Couldn’t have been living in that small of a box, considering the fact that you know who the other Anonymous is.

  19. RomneyCare For ALL Says:

    Been there … done that …
    Mark switched to Obama …
    REMINDER who Mark McKinnon is:

    A former policy advisor and media consultant to President George W. Bush and Republican Senator and presidential candidate John McCain, McKinnon created much of the television campaign for then-Governor Bush’s bid for president in 2000, and reprised that role in 2004. He was working in the same capacity for Senator McCain, but left the campaign on May 21, 2008, stating that he preferred NOT to campaign against Illinois Senator Barack Obama, the presumptive Democratic Party nominee for president “because Obama’s election “would send a great message to the country and the world.”. Vanity Fair reported that he returned to the McCain campaign to prep Sarah Palin for the 2008 vice presidential debate.

    LOL

  20. marK Says:

    Alex:“Next in line is a myth.”

    You know, Alex. If you keep repeating that enough times, you might actually come to believe it. :-)

    I will never claim it to be a hard and fast rule. However, the Republicans do seem to like their tried and tested second place winners far more than the Democrats do. Other than Al Gore, have they ever nominated their “next in line” any time in the past century? I can’t think of any. Can you?

    The cute thing about 2012 is there are no less than three candidates with a valid claim to being “next in line”.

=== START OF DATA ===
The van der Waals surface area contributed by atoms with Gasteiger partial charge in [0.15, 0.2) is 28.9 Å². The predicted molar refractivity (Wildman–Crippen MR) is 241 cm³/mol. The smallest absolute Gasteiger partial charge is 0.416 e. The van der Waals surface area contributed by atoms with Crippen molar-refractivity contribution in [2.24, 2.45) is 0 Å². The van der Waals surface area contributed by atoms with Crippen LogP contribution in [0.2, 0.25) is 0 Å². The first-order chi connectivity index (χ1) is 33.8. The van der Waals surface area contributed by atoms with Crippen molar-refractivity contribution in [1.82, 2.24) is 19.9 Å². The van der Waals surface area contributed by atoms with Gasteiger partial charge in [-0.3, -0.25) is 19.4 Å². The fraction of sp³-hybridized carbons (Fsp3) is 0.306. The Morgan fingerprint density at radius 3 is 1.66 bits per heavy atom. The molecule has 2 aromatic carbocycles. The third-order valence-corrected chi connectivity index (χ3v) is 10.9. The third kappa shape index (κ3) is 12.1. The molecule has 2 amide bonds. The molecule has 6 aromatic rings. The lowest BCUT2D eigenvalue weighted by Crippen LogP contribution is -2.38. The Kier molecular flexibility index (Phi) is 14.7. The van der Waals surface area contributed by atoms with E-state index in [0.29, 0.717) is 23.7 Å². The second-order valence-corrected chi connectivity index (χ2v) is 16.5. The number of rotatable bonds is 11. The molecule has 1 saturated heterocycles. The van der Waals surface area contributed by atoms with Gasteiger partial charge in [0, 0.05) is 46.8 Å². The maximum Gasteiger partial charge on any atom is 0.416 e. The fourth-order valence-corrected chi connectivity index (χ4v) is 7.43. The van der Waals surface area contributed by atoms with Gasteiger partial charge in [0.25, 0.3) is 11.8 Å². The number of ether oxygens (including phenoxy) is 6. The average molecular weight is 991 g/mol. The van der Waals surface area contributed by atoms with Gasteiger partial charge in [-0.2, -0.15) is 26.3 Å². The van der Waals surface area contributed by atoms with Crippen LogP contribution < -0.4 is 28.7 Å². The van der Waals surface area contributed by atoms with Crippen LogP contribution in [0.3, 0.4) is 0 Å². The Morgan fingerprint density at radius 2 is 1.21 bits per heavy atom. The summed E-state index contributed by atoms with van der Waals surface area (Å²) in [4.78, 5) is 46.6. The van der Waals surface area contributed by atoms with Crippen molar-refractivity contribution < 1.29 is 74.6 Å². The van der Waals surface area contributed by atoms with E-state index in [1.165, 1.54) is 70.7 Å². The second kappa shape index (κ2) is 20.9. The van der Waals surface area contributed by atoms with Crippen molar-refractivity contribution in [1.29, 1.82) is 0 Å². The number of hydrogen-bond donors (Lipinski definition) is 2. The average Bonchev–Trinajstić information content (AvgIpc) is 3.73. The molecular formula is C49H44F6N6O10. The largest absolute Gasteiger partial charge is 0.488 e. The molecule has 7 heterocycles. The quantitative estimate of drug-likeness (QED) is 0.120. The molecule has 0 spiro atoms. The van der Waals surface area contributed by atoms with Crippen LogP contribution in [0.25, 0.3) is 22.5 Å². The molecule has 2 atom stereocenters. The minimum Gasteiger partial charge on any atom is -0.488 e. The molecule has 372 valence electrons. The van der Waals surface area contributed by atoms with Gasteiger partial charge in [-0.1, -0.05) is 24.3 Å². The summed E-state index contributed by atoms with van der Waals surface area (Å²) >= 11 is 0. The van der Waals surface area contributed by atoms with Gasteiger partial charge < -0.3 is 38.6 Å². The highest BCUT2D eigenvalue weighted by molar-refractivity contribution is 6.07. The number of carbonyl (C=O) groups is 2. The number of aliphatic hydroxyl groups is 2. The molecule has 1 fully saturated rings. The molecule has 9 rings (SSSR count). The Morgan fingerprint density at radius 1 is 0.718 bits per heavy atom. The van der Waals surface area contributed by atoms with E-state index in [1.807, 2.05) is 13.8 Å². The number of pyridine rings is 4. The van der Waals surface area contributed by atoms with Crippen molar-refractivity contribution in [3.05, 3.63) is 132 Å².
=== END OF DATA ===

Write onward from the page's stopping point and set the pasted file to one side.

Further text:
21. Alex Knepper Says:

    George W. Bush was next in line because of his father

    That is the most extreme example of working backwards in logic that I’ve seen in a while. You first accept the truth of the myth, then work all day to find any way that you can to square the circle. George W. Bush had never made a run before. He was not “next in line.”

    Pat Buchanan went 3rd party and killed his chance.

    But he would have won the nomination in 2000?

  22. WSU Says:

    “You people are lucky he didn’t run so that you can hold onto your precious myth!”

    Be that as it may…you can write off one event as an anomaly (spl), two events as a coincidence, but when it happens four times, and is well positioned to happen again, its time to stop trying to disprove it.

  23. Alex Knepper Says:

    The cute thing about 2012 is there are no less than three candidates with a valid claim to being “next in line”.